All active Scouts Canada properties are listed on Scouts.ca (https://www.scouts.ca/about/camps/overview.html ). If a Scouts Canada property is active, and has been verified and approved that all of the criteria required to be active are met, then yes those active Scouts Canada properties could be used for indoor meetings.
In all our surveys, engagements, and feedback (for this Standard) the majority of parents want to see smaller sizes for their youth to participate. Consistent with guidance from Provincial Health and Education Ministries (“Scenario 2”), we have proposed a balanced risk-based approach that leverages practical considerations of working with youth and leverages our core program Patrol System. Guidance varies but in general schools and other youth organizations are proposing cohorts of 8 to 15 people total, including adult support.
Practically speaking, with a need to maintain the Two-Scouter rule and maximize the ratio of youth to adults (8:1) this is the most efficient use of Scouter resources while maximizing the Patrol System methodology that is core to Scouting. This will make it easier for Scouters to be able to adapt program, manage risk controls, and provide reassurance to parents that their youth can experience Scouting safely.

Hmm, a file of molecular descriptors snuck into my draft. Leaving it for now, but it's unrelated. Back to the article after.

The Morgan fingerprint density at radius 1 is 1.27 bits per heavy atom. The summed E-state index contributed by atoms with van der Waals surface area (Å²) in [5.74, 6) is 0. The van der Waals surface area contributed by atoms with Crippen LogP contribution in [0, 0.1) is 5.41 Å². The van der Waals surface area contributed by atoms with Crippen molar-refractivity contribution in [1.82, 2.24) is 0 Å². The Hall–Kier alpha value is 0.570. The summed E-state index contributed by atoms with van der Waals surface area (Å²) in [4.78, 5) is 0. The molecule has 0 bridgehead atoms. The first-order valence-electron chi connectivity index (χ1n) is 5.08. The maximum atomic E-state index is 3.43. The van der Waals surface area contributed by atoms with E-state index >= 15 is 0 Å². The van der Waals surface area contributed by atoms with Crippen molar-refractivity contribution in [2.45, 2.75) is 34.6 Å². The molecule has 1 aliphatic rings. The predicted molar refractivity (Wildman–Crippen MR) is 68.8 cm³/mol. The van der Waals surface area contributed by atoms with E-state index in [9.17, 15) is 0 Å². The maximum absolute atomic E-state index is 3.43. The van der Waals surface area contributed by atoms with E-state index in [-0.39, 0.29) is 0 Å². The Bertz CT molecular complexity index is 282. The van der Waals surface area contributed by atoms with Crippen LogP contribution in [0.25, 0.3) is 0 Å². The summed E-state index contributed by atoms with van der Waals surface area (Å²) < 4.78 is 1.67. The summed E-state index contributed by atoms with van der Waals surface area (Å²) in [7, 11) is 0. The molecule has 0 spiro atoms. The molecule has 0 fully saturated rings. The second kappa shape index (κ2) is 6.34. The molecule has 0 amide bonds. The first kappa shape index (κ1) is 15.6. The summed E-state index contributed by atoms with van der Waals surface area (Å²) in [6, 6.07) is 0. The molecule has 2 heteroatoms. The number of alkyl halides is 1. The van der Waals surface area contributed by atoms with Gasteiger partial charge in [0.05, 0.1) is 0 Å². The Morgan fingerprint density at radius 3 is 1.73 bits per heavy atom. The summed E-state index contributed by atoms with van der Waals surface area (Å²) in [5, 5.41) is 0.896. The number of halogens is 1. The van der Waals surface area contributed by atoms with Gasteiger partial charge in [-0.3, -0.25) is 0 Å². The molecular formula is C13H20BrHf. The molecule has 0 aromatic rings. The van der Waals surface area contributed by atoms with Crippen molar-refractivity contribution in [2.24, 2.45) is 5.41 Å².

The Two-Scouter rule must always be in effect and maintained.
The 16-youth maximum and cohorting into 2 teams of 8 youth maximum is also applicable to Rovers when participating as youth participants for the purposes of Scouting.
Not necessarily, as long as the Two-Scouter Rule is maintained you can support a group of 16 youth with 2 Scouters. It is always advisable to have an extra Scouter available, and for younger youth, 1 or 2 parents on hand to support. Ensure the 2 Scouters are within the field of view and within earshot of one another when with youth.
Absolutely, the 16-youth total is the constraint for one activity and Scouter-in-Charge. Many Sections will use Patrols of 3 and 4 youth and may have up to 4 or 5 Patrols. The cohort model is designed to keep the youth separate from another cohort. In this instance, if using 4 Patrols of 4 youth – keep them separate for the duration of the activity.